Brexit could ‘lead to shortage of medicines’ in Ireland

Pharmaceutical companies also warn of higher costs for HSE

Pharmaceuticals: Brexit could create “significant problems” as drug companies are forced to comply with two separate regulatory regimes. Photograph: Akos Stiller/Bloomberg

Pharmaceuticals: Brexit could create “significant problems” as drug companies are forced to comply with two separate regulatory regimes. Photograph: Akos Stiller/Bloomberg

 

Brexit could lead to shortages of medicines in Ireland and higher costs for an already overstretched HSE drug budget, an industry group has warned.

Medicines for Ireland, which represents the generic pharmaceuticals industry in Ireland, says the UK’s departure from the customs union and single market could also create significant problems for drug companies as they are forced to comply with two separate regulatory regimes.

The comments come ahead of a Brexit stakeholder event being hosted on Thursday by the Health Products Regulatory Authority, which polices medicines and medical devices in Ireland.

Sandra Gannon, country head for the generics giant Teva, who is speaking at the event, said Brexit posed a significant risk to patients. Border delays will increase red tape and costs for the HSE, as well as delaying the movement of medicines, especially in emergencies.

Customs delays

She said that every hour of customs delay added to the cost of trade and that it was hard to see how delays could be avoided if a hard Border were reinstated. Two regulatory regimes would inevitably mean more paperwork, slowing down production and the supply chain.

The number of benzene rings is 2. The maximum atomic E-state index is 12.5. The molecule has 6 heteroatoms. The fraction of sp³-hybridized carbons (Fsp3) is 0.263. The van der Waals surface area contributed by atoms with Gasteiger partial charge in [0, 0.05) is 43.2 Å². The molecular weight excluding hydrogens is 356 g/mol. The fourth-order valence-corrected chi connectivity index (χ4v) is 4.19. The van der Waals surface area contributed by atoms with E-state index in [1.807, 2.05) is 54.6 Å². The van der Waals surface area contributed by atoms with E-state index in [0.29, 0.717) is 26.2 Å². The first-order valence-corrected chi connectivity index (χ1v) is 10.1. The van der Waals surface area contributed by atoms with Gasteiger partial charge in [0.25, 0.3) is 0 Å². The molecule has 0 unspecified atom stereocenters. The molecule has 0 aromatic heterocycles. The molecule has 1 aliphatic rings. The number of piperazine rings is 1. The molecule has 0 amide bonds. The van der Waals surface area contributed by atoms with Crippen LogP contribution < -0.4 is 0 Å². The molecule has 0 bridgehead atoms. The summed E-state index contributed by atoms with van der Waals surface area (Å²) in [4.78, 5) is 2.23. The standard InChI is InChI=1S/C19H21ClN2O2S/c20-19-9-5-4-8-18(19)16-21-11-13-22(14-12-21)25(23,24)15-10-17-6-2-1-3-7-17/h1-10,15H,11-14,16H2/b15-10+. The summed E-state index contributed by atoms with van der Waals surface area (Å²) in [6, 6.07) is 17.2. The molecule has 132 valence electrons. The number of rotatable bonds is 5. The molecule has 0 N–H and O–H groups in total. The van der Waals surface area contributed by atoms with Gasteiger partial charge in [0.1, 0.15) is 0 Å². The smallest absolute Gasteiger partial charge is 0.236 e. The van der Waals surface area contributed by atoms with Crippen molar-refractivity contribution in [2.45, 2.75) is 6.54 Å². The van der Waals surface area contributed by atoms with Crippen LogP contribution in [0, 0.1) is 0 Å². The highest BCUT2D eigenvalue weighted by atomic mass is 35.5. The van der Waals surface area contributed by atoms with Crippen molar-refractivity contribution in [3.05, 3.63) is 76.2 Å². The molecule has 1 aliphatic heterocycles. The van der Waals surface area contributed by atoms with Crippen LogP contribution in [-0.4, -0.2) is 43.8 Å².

And if new regulatory procedures meant an end to batch sharing, the relatively small size of the Irish market could make it commercially unsustainable for British manufacturers to continue supplying it, she said.

“That would seriously damage Ireland’s interests, both in terms of patient access to medicines and the inevitable rise in cost which would occur.”

The HSE is already struggling to meet rising demand for medicines and the escalating costs of some new-generation therapies.

“Already 140 medicines are out of stock in Ireland, and we are at risk of further shortages due to Ireland’s dependence on the much larger British market,” Ms Gannon said.

Medicines for Ireland said it was critical that the UK remained within the European Economic Area, or EEA, where it would remain under the European Medicines Agency’s regulation but would have free access to EU markets.

“The worst-case scenario,” Ms Gannon said, “would be if the UK opts for a Swiss model, leaving the EEA and the customs union.”